Demonstrating your interest in someone else will help the person trust you, and will help them feel valued. This is a worthy goal even if you never become their friend, but most times they’ll return the favor.
Move Towards Difficult Things
While the skills above are most useful in the beginning stages of friendship (although you should practice them throughout), the real secret sauce of the deepest relationships is their endurance through tough things.
Many of you are in college, and may not have experienced the worst of what life has to offer yet. So when your peer tells you they’ve just lost a parent, or been diagnosed with a debilitating disease, it makes you uncomfortable. We often fear that we’re going to say or do the wrong thing. Or we wonder if we can really support this person when they’re facing something so huge. The result is that we pull away from hard things and, without knowing it, pull away from the relationship.
This is a double whammy, because most tragedies and struggles make it hard to reach out. It is at this moment when someone needs their friends the most, that they find it hardest to ask for help. Your friend’s trial is the ultimate test of your friendship.
If you want to make lifelong friends, you’ve got to lean in. Google their terrible diagnosis and educate yourself, then go ask questions and listen to them. Send flowers when something bad happens, or whatever the dude equivalent of flowers is (maybe just a card?). Make them a meal or, if you can’t cook, ask them if you can bring them take out from a local restaurant. Go sit with your depressed friend until they feel better, even if you have no words to say.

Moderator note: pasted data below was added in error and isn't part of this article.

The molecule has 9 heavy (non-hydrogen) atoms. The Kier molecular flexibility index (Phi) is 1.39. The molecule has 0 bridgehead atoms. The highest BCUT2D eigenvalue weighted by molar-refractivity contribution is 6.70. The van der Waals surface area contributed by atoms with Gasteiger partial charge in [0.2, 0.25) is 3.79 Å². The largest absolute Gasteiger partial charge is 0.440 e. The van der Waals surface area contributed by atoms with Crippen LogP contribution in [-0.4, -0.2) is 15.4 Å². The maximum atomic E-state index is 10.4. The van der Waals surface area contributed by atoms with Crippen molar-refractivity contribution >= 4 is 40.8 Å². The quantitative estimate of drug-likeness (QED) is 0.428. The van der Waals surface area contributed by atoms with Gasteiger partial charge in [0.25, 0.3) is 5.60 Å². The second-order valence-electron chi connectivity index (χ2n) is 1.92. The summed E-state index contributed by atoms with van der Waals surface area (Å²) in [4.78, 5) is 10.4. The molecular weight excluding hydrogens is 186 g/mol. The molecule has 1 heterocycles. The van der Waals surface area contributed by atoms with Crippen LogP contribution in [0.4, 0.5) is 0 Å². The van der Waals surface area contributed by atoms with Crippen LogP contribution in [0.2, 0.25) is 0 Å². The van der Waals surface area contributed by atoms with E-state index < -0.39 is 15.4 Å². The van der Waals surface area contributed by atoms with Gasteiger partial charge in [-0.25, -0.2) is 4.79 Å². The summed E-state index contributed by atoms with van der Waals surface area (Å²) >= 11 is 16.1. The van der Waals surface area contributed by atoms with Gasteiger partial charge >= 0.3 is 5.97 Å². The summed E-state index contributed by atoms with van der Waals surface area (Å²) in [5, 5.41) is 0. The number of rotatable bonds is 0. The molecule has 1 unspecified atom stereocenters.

It is more important to show up and feel uncertain than it is to be perfect. Often you can ask someone how to support them. If they don’t know, turn to a pastor or campus staff or a parent who might have ideas. But the point here is to love your friend at their lowest. That will bond you in ways nothing else can.
Christ the Perfect Friend
Think about this. God did not wait for us to initiate with Him. He sent Jesus while we were still His enemies (Romans 5:8). God is always listening to us, and often asks us questions He knows the answer to, in order to help us grow and to relate to us (Jonah 4, 1 Peter 3:12)
And God has moved towards us in every difficult thing. He came as a human (Jesus) and experienced every ounce of pain the human life can produce, even death. Then, Jesus came back to life and left earth, but sent His Holy Spirit. This means that, if you are a Christian, the God of the Universe is living inside you (1 Cor 3:16). God is with you through everything you will experience.
Human friends will sometimes let us down, but we have Christ the Perfect Friend. It is because we are already loved and secure that we can offer friendship to others. Go and extend the love of Christ to those around you! Friends will appear in the process.
What about you? Do you have any tips about how to form long-lasting relationships? Comment below, we’d love to hear them!
Jane is campus staff with Cru at JMU. You can connect with her by commenting below!